Locate the line that begins with user=sample. This is a user account line. Note that all parameters for this user account must be placed entirely on one line, with each key=value separated by a semicolon; do not press Return to wrap the text to a new line. If the text breaks onto a new line, then FlashStats will not see any text on lines other than the first line, and therefore the user account will not be configured properly. Of course, if your text editor wraps lines "logically" so that they fit on the screen, without actually breaking the lines by inserting a carriage return, then that's okay.

Notice that parameters on the user account line are separated by a semicolon. Find the password= parameter for the "sample" user account. The value of the password is preset to no string so that this user account does not require a password. This is fine for our purposes right now, so you don't need to change that parameter.

Now look at the third parameter: url=. Change the value after the equal sign to be the base URL for the web site that you'll be generating statistics for. For example, if your web site's home page is http://www.mydomain.com, then use that as the value of the url= parameter. Or, if your home page is http://www.myisp.com/mycompany, then use that. Here are some examples of what the url= parameter might look like:

url=http://www.mydomain.com
url=http://www.myisp.com/mycompany
url=http://www.myschool.edu/~username

Note that you don't need to end the value with a slash, and that you don't need to specify the filename of your home page, just its URL base location.

Next, give your report a title. This simple title will print at the top of the summary report generated by FlashStats. Keep the parameter relatively short, something like: title=My Domain Analysis.

Next, you need to specify the location of the log files generated by your web server. First, find out how your web server names its log files: some name the current log file differently than old files, while others use a consistent naming scheme. For example, Microsoft Personal Web Server consistently names all of its files in the form inYYMMDD.log, where YYMMDD corresponds to the current year, month, and day.

You will use the logs= parameter to specify all of your old log files. If the current log file is named differently or is in a different directory then you will use the accesslog= parameter to specify it separately. If your web server never rotates its log files and just keeps one big log file, then specify it with the logs= parameter.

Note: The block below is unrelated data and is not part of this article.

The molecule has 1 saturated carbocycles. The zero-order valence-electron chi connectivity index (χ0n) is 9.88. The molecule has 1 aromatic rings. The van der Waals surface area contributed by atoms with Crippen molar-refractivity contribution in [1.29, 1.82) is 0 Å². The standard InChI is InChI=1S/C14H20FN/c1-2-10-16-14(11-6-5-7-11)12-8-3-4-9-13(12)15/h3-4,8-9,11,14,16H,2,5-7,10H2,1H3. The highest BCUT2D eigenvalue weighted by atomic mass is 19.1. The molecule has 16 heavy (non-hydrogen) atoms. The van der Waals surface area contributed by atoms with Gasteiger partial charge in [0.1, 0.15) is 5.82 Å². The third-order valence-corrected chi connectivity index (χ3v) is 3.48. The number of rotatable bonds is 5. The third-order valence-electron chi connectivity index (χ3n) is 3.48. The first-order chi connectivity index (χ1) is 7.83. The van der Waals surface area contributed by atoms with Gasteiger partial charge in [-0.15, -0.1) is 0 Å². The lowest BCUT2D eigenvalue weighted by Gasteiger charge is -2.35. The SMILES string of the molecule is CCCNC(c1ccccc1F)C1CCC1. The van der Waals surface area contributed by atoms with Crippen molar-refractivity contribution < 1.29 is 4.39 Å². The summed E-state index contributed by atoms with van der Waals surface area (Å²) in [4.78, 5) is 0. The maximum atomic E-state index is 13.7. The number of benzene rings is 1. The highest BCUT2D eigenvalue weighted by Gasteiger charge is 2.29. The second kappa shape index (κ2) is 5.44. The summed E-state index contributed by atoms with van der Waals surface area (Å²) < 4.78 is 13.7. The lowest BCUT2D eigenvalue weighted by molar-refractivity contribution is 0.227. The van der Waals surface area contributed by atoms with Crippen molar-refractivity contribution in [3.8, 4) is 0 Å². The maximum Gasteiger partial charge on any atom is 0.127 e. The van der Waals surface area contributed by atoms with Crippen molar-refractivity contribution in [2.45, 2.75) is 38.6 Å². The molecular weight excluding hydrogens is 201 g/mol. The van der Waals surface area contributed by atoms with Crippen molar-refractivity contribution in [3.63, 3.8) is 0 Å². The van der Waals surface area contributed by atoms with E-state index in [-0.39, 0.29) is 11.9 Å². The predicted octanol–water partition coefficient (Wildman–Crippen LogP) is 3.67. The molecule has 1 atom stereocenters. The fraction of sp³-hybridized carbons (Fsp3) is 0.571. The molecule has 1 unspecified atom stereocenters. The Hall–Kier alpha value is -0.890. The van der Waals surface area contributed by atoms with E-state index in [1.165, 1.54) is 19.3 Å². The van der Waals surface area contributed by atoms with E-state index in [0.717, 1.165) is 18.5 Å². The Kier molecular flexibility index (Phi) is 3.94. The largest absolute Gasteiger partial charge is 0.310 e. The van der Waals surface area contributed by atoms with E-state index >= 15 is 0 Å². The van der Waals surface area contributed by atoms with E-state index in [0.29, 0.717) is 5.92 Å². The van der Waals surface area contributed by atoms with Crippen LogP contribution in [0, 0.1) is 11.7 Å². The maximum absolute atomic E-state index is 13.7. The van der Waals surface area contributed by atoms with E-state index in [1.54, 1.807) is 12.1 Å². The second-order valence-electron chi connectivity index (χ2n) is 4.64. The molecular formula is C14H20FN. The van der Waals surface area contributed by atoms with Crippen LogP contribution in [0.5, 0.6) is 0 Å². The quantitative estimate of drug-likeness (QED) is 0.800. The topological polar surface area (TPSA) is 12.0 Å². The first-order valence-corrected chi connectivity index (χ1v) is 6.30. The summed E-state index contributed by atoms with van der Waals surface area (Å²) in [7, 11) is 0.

Add or edit the logs= parameter to indicate the full path and wildcard pattern to match all of the old log files generated by your server. (Most web servers can automatically rotate, or "archive," their log files every day, week, or month.) Simply make sure that there's a parameter on the user account line that reads something like:

logs=C:\Program Files\WebServer\logs\old\*.log

If the current log file is not matched by the pattern in the logs= parameter, then you need to add the accesslog= parameter so that it specifies the full path to the current log file generated by your web server. For example, you may enter a value like this:

accesslog=C:\Program Files\WebServer\logs\today.log

That's it! You should now have a user account line for an account named "sample" that looks something like this (all on one line):

user=sample;password=;url=http://www.mydomain.com;title=My Domain Analysis;logs=C:\Program Files\WebServer\logs\old\*.log;accesslog=C:\Program Files\WebServer\logs\today.log

Save and close the configuration file.

You're now ready to run your first FlashStats report.


Step 6: Run A Report


Make sure your local web server is running, fire up your web browser, and bring up the FlashStats Report Request Form with this URL:

http://localhost/FlashStats/

Note: The word localhost tells your browser to connect to your local computer.

You will see the FlashStats Report Request Form. Later you may want to change some of the fields on this form, but for now just accept the defaults. Hit the Generate Report button, then wait for FlashStats to generate the report.

That's it! You've successfully run your first FlashStats report. If you'd like to customize your FlashStats installation, you should continue on to Chapter 3.

As time passes and the log files at your ISP grow, you will need to download any additional log files as they are created by your ISP.

If you encountered any problems, you may want to jump to the support area of our web site.

Version 1.5 -- Last update: 2/8/01